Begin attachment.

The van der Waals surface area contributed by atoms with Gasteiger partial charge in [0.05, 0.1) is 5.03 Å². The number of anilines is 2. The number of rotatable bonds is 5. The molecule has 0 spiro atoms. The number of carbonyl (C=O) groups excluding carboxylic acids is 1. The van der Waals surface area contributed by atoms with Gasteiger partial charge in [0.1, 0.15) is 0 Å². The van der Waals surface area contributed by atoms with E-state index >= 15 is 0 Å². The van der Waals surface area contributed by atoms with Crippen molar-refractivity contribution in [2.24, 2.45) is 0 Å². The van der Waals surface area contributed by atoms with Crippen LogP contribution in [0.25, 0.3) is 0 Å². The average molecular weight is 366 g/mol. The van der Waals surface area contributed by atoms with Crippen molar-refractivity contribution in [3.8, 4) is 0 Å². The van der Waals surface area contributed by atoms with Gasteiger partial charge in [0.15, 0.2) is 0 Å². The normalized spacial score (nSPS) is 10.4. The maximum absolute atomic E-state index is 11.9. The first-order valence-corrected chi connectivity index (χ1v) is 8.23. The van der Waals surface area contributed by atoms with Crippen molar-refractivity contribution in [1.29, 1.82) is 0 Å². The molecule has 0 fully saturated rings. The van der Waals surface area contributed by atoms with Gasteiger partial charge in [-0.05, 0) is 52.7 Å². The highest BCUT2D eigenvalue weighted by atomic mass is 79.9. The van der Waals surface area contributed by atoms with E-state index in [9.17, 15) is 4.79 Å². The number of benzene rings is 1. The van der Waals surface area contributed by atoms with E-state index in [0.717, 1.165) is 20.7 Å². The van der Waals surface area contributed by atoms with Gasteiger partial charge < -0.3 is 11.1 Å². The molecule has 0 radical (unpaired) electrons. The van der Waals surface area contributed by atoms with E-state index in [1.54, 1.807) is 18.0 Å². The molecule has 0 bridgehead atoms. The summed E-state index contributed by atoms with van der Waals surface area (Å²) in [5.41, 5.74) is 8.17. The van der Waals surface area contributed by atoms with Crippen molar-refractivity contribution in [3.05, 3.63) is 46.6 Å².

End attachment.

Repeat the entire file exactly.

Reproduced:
The van der Waals surface area contributed by atoms with Gasteiger partial charge in [0.05, 0.1) is 5.03 Å². The number of anilines is 2. The number of rotatable bonds is 5. The molecule has 0 spiro atoms. The number of carbonyl (C=O) groups excluding carboxylic acids is 1. The van der Waals surface area contributed by atoms with Gasteiger partial charge in [0.1, 0.15) is 0 Å². The van der Waals surface area contributed by atoms with E-state index >= 15 is 0 Å². The van der Waals surface area contributed by atoms with Crippen molar-refractivity contribution in [2.24, 2.45) is 0 Å². The van der Waals surface area contributed by atoms with Crippen LogP contribution in [0.25, 0.3) is 0 Å². The average molecular weight is 366 g/mol. The van der Waals surface area contributed by atoms with Crippen molar-refractivity contribution in [3.8, 4) is 0 Å². The van der Waals surface area contributed by atoms with Gasteiger partial charge in [0.15, 0.2) is 0 Å². The normalized spacial score (nSPS) is 10.4. The maximum absolute atomic E-state index is 11.9. The first-order valence-corrected chi connectivity index (χ1v) is 8.23. The van der Waals surface area contributed by atoms with Crippen molar-refractivity contribution in [1.29, 1.82) is 0 Å². The molecule has 0 fully saturated rings. The van der Waals surface area contributed by atoms with Gasteiger partial charge in [-0.05, 0) is 52.7 Å². The highest BCUT2D eigenvalue weighted by atomic mass is 79.9. The van der Waals surface area contributed by atoms with E-state index in [9.17, 15) is 4.79 Å². The number of benzene rings is 1. The van der Waals surface area contributed by atoms with E-state index in [0.717, 1.165) is 20.7 Å². The van der Waals surface area contributed by atoms with Gasteiger partial charge < -0.3 is 11.1 Å². The molecule has 0 radical (unpaired) electrons. The van der Waals surface area contributed by atoms with E-state index in [1.54, 1.807) is 18.0 Å². The molecule has 0 bridgehead atoms. The summed E-state index contributed by atoms with van der Waals surface area (Å²) in [5.41, 5.74) is 8.17. The van der Waals surface area contributed by atoms with Crippen molar-refractivity contribution in [3.05, 3.63) is 46.6 Å².